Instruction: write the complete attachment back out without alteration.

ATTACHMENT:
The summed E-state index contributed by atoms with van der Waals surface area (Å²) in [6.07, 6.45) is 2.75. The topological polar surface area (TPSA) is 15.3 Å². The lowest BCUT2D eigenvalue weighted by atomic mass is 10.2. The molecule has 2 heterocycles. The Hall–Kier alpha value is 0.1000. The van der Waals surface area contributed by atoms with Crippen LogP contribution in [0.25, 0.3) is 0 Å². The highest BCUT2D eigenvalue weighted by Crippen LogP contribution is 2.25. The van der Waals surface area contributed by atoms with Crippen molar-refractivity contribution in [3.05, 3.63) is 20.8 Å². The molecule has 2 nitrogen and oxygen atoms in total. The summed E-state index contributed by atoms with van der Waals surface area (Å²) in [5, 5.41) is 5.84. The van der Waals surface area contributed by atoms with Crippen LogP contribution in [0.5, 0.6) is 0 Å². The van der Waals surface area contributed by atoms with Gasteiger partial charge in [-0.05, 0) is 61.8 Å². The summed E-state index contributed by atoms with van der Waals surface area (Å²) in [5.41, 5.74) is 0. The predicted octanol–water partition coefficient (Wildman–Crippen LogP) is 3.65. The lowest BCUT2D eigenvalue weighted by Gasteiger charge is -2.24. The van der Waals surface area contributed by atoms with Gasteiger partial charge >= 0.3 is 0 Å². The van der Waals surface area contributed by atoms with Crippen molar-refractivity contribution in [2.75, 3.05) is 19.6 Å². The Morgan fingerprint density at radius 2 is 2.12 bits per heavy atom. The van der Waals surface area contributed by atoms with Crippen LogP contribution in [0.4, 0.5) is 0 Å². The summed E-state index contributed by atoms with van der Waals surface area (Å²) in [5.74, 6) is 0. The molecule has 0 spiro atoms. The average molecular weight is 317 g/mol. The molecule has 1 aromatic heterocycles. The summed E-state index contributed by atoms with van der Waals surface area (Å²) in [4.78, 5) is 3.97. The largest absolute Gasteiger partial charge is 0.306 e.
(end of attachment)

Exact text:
The summed E-state index contributed by atoms with van der Waals surface area (Å²) in [6.07, 6.45) is 2.75. The topological polar surface area (TPSA) is 15.3 Å². The lowest BCUT2D eigenvalue weighted by atomic mass is 10.2. The molecule has 2 heterocycles. The Hall–Kier alpha value is 0.1000. The van der Waals surface area contributed by atoms with Crippen LogP contribution in [0.25, 0.3) is 0 Å². The highest BCUT2D eigenvalue weighted by Crippen LogP contribution is 2.25. The van der Waals surface area contributed by atoms with Crippen molar-refractivity contribution in [3.05, 3.63) is 20.8 Å². The molecule has 2 nitrogen and oxygen atoms in total. The summed E-state index contributed by atoms with van der Waals surface area (Å²) in [5, 5.41) is 5.84. The van der Waals surface area contributed by atoms with Crippen LogP contribution in [0.5, 0.6) is 0 Å². The van der Waals surface area contributed by atoms with Gasteiger partial charge in [-0.05, 0) is 61.8 Å². The summed E-state index contributed by atoms with van der Waals surface area (Å²) in [5.41, 5.74) is 0. The predicted octanol–water partition coefficient (Wildman–Crippen LogP) is 3.65. The lowest BCUT2D eigenvalue weighted by Gasteiger charge is -2.24. The van der Waals surface area contributed by atoms with Gasteiger partial charge >= 0.3 is 0 Å². The van der Waals surface area contributed by atoms with Crippen molar-refractivity contribution in [2.75, 3.05) is 19.6 Å². The Morgan fingerprint density at radius 2 is 2.12 bits per heavy atom. The van der Waals surface area contributed by atoms with Crippen LogP contribution in [0.4, 0.5) is 0 Å². The summed E-state index contributed by atoms with van der Waals surface area (Å²) in [5.74, 6) is 0. The molecule has 0 spiro atoms. The average molecular weight is 317 g/mol. The molecule has 1 aromatic heterocycles. The summed E-state index contributed by atoms with van der Waals surface area (Å²) in [4.78, 5) is 3.97. The largest absolute Gasteiger partial charge is 0.306 e.